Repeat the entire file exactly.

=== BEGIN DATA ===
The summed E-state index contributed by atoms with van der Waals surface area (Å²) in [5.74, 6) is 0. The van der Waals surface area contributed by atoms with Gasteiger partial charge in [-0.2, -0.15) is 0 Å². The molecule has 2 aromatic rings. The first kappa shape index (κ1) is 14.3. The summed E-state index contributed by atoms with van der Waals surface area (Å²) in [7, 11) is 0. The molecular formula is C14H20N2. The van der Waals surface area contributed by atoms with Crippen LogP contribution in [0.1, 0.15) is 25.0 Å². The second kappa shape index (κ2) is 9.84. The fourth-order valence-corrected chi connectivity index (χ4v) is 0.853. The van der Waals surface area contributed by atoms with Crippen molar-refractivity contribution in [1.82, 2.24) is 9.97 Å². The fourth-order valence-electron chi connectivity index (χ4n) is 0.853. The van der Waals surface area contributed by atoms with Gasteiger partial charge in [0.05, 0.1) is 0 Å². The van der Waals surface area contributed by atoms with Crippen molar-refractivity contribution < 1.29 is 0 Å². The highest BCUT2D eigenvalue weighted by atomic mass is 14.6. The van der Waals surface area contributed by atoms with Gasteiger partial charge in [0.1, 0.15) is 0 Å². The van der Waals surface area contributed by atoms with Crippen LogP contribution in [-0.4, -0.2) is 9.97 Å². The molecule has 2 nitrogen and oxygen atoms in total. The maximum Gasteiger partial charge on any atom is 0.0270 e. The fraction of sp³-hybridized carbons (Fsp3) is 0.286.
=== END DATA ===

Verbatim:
The summed E-state index contributed by atoms with van der Waals surface area (Å²) in [5.74, 6) is 0. The van der Waals surface area contributed by atoms with Gasteiger partial charge in [-0.2, -0.15) is 0 Å². The molecule has 2 aromatic rings. The first kappa shape index (κ1) is 14.3. The summed E-state index contributed by atoms with van der Waals surface area (Å²) in [7, 11) is 0. The molecular formula is C14H20N2. The van der Waals surface area contributed by atoms with Crippen LogP contribution in [0.1, 0.15) is 25.0 Å². The second kappa shape index (κ2) is 9.84. The fourth-order valence-corrected chi connectivity index (χ4v) is 0.853. The van der Waals surface area contributed by atoms with Crippen molar-refractivity contribution in [1.82, 2.24) is 9.97 Å². The fourth-order valence-electron chi connectivity index (χ4n) is 0.853. The van der Waals surface area contributed by atoms with Gasteiger partial charge in [0.05, 0.1) is 0 Å². The van der Waals surface area contributed by atoms with Crippen molar-refractivity contribution < 1.29 is 0 Å². The highest BCUT2D eigenvalue weighted by atomic mass is 14.6. The van der Waals surface area contributed by atoms with Gasteiger partial charge in [0.1, 0.15) is 0 Å². The van der Waals surface area contributed by atoms with Crippen LogP contribution in [-0.4, -0.2) is 9.97 Å². The molecule has 2 nitrogen and oxygen atoms in total. The maximum Gasteiger partial charge on any atom is 0.0270 e. The fraction of sp³-hybridized carbons (Fsp3) is 0.286.